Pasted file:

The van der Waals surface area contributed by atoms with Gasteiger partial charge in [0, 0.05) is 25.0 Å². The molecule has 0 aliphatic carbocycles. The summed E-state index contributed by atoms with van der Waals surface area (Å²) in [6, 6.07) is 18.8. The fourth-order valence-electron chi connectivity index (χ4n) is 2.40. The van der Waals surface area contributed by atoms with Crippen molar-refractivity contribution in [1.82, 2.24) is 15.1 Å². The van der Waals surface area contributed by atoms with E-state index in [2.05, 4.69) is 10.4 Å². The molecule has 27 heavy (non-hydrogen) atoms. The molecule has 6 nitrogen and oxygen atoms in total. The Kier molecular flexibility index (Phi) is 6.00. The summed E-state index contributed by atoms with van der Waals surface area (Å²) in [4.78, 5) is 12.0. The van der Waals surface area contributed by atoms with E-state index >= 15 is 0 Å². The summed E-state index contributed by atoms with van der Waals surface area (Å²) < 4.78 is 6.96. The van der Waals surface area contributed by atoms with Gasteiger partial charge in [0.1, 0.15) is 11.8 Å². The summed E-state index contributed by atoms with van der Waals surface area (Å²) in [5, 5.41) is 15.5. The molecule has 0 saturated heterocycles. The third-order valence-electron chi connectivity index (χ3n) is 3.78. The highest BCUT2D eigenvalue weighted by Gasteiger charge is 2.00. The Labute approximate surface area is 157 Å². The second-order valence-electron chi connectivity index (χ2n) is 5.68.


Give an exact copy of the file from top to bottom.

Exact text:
The van der Waals surface area contributed by atoms with Gasteiger partial charge in [0, 0.05) is 25.0 Å². The molecule has 0 aliphatic carbocycles. The summed E-state index contributed by atoms with van der Waals surface area (Å²) in [6, 6.07) is 18.8. The fourth-order valence-electron chi connectivity index (χ4n) is 2.40. The van der Waals surface area contributed by atoms with Crippen molar-refractivity contribution in [1.82, 2.24) is 15.1 Å². The van der Waals surface area contributed by atoms with E-state index in [2.05, 4.69) is 10.4 Å². The molecule has 27 heavy (non-hydrogen) atoms. The molecule has 6 nitrogen and oxygen atoms in total. The Kier molecular flexibility index (Phi) is 6.00. The summed E-state index contributed by atoms with van der Waals surface area (Å²) in [4.78, 5) is 12.0. The van der Waals surface area contributed by atoms with E-state index >= 15 is 0 Å². The summed E-state index contributed by atoms with van der Waals surface area (Å²) < 4.78 is 6.96. The van der Waals surface area contributed by atoms with Gasteiger partial charge in [0.1, 0.15) is 11.8 Å². The summed E-state index contributed by atoms with van der Waals surface area (Å²) in [5, 5.41) is 15.5. The molecule has 0 saturated heterocycles. The third-order valence-electron chi connectivity index (χ3n) is 3.78. The highest BCUT2D eigenvalue weighted by Gasteiger charge is 2.00. The Labute approximate surface area is 157 Å². The second-order valence-electron chi connectivity index (χ2n) is 5.68.